So you toiled all spring and summer on a beautiful lawn, flower beds, and more. Or maybe you paid quite a bit to have a professional take care of it for you. Either way, once fall rolls around, you’re off the hook, right? Unfortunately, you can’t take breaks or cut corners with great landscaping. Here are a few reasons why it pays to keep working outdoors even after things stop blooming.
Preparing for a Redesign
Thinking about a brand new patio, adding a row of shrubs, or even a re-seeding of your lawn for the next warm season? The cooler months are the best time to address this. That way, everything will be settled in for the seasons when you want your outdoor space to look its best. Any overturned soil can be seeded so that by summer, no one would be able to tell the work was done.
If you’re planting perennials, many need to go down in the fall, anyway. Some of your hardiest, most enduring blooms begin taking root in October, so this is a prime time to check out the bulb selection at the local garden center.
Staying Ahead of Weather-Related Issues
If you pay for landscaping or property maintenance, you need to keep them on during winter months. They can help protect and weatherize any costly sprinkler or irrigation systems, which can fall into disrepair when the ground freezes. This will save you money once the thaw comes.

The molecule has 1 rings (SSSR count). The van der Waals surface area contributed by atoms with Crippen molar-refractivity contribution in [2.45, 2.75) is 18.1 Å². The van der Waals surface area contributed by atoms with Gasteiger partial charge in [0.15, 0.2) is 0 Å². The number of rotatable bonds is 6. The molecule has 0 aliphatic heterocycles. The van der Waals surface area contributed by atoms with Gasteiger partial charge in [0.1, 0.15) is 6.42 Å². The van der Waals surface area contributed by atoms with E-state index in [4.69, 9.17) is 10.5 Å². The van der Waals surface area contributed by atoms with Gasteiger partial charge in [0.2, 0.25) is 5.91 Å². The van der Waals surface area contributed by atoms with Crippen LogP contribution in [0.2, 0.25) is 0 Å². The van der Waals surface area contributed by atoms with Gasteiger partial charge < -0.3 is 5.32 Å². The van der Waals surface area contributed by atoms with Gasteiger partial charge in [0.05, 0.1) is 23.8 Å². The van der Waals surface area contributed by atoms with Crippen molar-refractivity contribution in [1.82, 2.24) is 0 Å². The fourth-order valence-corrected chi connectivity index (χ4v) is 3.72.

In addition, ice and snow removal is difficult to get done in the morning as you’re trying to head out. Having a person dedicated to snow removal, putting down salt before ice events, and more can keep sidewalks, patios, and driveways clear.
Pruning and Raking
If you care about the appearance of your grass, it’s not the mowing that’s most important. It’s ensuring that your grass doesn’t die, become patchy, or anything else. If your lawn is covered in dead leaves, the grass beneath isn’t getting proper sunlight or moisture for a decent springtime reveal. Leaves need to be raked up or completely removed weekly at least.
If you ignore leaves, they can clog up gutters and collect on the roof. This can lead to the need for repairs later down the road and generally make your property a lot less appealing.
Pruning shrubs and trees is also easier at this time. Trees, in particular, can be much more efficiently trimmed once the leaves have fallen. Taking the chance to cut back branches during the fall also prevents accidents that can occur during ice storms and blizzards, when the last thing you want to do is go outside and deal with damage.
And lastly, there’s the care you need to take to preserve some of the work you did over the summer. New plantings may need to be protected with sheeting or burlap. Mulching your beds is key, as is laying mulch or straw over vegetable gardens. Fall is also a good time to fertilize everything, so remember – how you approach fall landscaping has a huge impact on spring beauty.1